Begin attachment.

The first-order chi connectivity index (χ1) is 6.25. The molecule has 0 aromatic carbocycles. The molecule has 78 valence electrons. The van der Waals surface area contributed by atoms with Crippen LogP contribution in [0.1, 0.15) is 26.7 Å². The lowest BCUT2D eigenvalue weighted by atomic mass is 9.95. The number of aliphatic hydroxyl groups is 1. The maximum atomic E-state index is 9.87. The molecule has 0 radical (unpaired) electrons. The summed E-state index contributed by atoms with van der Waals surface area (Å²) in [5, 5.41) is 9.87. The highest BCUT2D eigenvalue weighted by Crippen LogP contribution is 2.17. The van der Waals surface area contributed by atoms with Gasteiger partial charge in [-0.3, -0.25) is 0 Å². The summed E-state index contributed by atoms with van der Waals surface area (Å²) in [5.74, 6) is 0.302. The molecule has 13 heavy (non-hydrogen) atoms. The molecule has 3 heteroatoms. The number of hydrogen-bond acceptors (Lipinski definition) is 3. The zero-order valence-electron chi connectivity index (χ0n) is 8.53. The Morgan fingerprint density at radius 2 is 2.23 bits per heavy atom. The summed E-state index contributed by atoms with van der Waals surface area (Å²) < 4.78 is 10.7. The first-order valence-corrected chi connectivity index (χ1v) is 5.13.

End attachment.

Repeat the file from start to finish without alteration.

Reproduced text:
The first-order chi connectivity index (χ1) is 6.25. The molecule has 0 aromatic carbocycles. The molecule has 78 valence electrons. The van der Waals surface area contributed by atoms with Crippen LogP contribution in [0.1, 0.15) is 26.7 Å². The lowest BCUT2D eigenvalue weighted by atomic mass is 9.95. The number of aliphatic hydroxyl groups is 1. The maximum atomic E-state index is 9.87. The molecule has 0 radical (unpaired) electrons. The summed E-state index contributed by atoms with van der Waals surface area (Å²) in [5, 5.41) is 9.87. The highest BCUT2D eigenvalue weighted by Crippen LogP contribution is 2.17. The van der Waals surface area contributed by atoms with Gasteiger partial charge in [-0.3, -0.25) is 0 Å². The summed E-state index contributed by atoms with van der Waals surface area (Å²) in [5.74, 6) is 0.302. The molecule has 13 heavy (non-hydrogen) atoms. The molecule has 3 heteroatoms. The number of hydrogen-bond acceptors (Lipinski definition) is 3. The zero-order valence-electron chi connectivity index (χ0n) is 8.53. The Morgan fingerprint density at radius 2 is 2.23 bits per heavy atom. The summed E-state index contributed by atoms with van der Waals surface area (Å²) < 4.78 is 10.7. The first-order valence-corrected chi connectivity index (χ1v) is 5.13.